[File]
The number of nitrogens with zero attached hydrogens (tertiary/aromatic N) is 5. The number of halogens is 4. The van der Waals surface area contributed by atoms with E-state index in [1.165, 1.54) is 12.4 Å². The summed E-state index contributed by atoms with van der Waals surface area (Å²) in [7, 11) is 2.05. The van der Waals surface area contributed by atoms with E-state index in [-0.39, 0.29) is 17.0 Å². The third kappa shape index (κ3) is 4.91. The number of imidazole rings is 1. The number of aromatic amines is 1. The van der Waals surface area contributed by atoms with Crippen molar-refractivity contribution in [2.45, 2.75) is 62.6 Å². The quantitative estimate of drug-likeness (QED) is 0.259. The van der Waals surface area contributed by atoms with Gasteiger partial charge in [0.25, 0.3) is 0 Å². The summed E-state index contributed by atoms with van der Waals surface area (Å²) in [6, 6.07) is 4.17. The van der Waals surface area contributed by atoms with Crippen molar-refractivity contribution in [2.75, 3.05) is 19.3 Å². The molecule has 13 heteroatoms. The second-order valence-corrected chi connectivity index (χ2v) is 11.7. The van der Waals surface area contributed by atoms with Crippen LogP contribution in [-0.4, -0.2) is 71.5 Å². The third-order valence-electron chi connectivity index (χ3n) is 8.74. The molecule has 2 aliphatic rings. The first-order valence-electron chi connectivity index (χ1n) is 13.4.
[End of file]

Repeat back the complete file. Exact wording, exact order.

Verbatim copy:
The number of nitrogens with zero attached hydrogens (tertiary/aromatic N) is 5. The number of halogens is 4. The van der Waals surface area contributed by atoms with E-state index in [1.165, 1.54) is 12.4 Å². The summed E-state index contributed by atoms with van der Waals surface area (Å²) in [7, 11) is 2.05. The van der Waals surface area contributed by atoms with E-state index in [-0.39, 0.29) is 17.0 Å². The third kappa shape index (κ3) is 4.91. The number of imidazole rings is 1. The number of aromatic amines is 1. The van der Waals surface area contributed by atoms with Crippen molar-refractivity contribution in [2.45, 2.75) is 62.6 Å². The quantitative estimate of drug-likeness (QED) is 0.259. The van der Waals surface area contributed by atoms with Gasteiger partial charge in [0.25, 0.3) is 0 Å². The summed E-state index contributed by atoms with van der Waals surface area (Å²) in [6, 6.07) is 4.17. The van der Waals surface area contributed by atoms with Crippen molar-refractivity contribution in [2.75, 3.05) is 19.3 Å². The molecule has 13 heteroatoms. The second-order valence-corrected chi connectivity index (χ2v) is 11.7. The van der Waals surface area contributed by atoms with Crippen LogP contribution in [-0.4, -0.2) is 71.5 Å². The third-order valence-electron chi connectivity index (χ3n) is 8.74. The molecule has 2 aliphatic rings. The first-order valence-electron chi connectivity index (χ1n) is 13.4.